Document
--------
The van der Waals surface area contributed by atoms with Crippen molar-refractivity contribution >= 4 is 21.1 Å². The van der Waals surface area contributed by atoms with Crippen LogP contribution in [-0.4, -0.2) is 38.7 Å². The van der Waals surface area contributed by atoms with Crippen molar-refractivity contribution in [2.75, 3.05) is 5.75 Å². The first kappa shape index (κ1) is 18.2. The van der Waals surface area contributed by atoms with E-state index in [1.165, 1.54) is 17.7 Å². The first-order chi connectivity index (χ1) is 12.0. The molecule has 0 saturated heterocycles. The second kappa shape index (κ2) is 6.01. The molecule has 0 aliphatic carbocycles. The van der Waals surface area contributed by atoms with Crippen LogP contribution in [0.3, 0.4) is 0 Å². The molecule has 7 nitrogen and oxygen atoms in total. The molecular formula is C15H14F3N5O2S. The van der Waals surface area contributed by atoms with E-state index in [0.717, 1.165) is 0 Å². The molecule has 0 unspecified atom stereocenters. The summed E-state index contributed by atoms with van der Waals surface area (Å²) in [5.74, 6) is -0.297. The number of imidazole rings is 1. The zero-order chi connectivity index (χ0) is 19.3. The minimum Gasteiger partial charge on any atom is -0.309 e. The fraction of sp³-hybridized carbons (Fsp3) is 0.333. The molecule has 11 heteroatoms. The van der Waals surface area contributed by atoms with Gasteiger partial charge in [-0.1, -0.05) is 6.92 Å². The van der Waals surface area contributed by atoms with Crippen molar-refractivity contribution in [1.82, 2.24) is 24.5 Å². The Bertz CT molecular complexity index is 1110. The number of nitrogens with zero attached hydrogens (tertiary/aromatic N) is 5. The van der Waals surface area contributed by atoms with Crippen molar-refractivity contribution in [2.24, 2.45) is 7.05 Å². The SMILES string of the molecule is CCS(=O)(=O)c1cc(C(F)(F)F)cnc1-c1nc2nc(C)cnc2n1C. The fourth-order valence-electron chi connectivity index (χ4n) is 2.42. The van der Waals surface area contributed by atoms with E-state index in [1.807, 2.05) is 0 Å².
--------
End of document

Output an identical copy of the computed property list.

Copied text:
The van der Waals surface area contributed by atoms with Crippen molar-refractivity contribution >= 4 is 21.1 Å². The van der Waals surface area contributed by atoms with Crippen LogP contribution in [-0.4, -0.2) is 38.7 Å². The van der Waals surface area contributed by atoms with Crippen molar-refractivity contribution in [2.75, 3.05) is 5.75 Å². The first kappa shape index (κ1) is 18.2. The van der Waals surface area contributed by atoms with E-state index in [1.165, 1.54) is 17.7 Å². The first-order chi connectivity index (χ1) is 12.0. The molecule has 0 saturated heterocycles. The second kappa shape index (κ2) is 6.01. The molecule has 0 aliphatic carbocycles. The van der Waals surface area contributed by atoms with Crippen LogP contribution in [0.3, 0.4) is 0 Å². The molecule has 7 nitrogen and oxygen atoms in total. The molecular formula is C15H14F3N5O2S. The van der Waals surface area contributed by atoms with E-state index in [0.717, 1.165) is 0 Å². The molecule has 0 unspecified atom stereocenters. The summed E-state index contributed by atoms with van der Waals surface area (Å²) in [5.74, 6) is -0.297. The number of imidazole rings is 1. The zero-order chi connectivity index (χ0) is 19.3. The minimum Gasteiger partial charge on any atom is -0.309 e. The fraction of sp³-hybridized carbons (Fsp3) is 0.333. The molecule has 11 heteroatoms. The van der Waals surface area contributed by atoms with Gasteiger partial charge in [-0.1, -0.05) is 6.92 Å². The van der Waals surface area contributed by atoms with Crippen molar-refractivity contribution in [1.82, 2.24) is 24.5 Å². The Bertz CT molecular complexity index is 1110. The number of nitrogens with zero attached hydrogens (tertiary/aromatic N) is 5. The van der Waals surface area contributed by atoms with Crippen molar-refractivity contribution in [2.24, 2.45) is 7.05 Å². The SMILES string of the molecule is CCS(=O)(=O)c1cc(C(F)(F)F)cnc1-c1nc2nc(C)cnc2n1C. The fourth-order valence-electron chi connectivity index (χ4n) is 2.42. The van der Waals surface area contributed by atoms with E-state index in [1.807, 2.05) is 0 Å².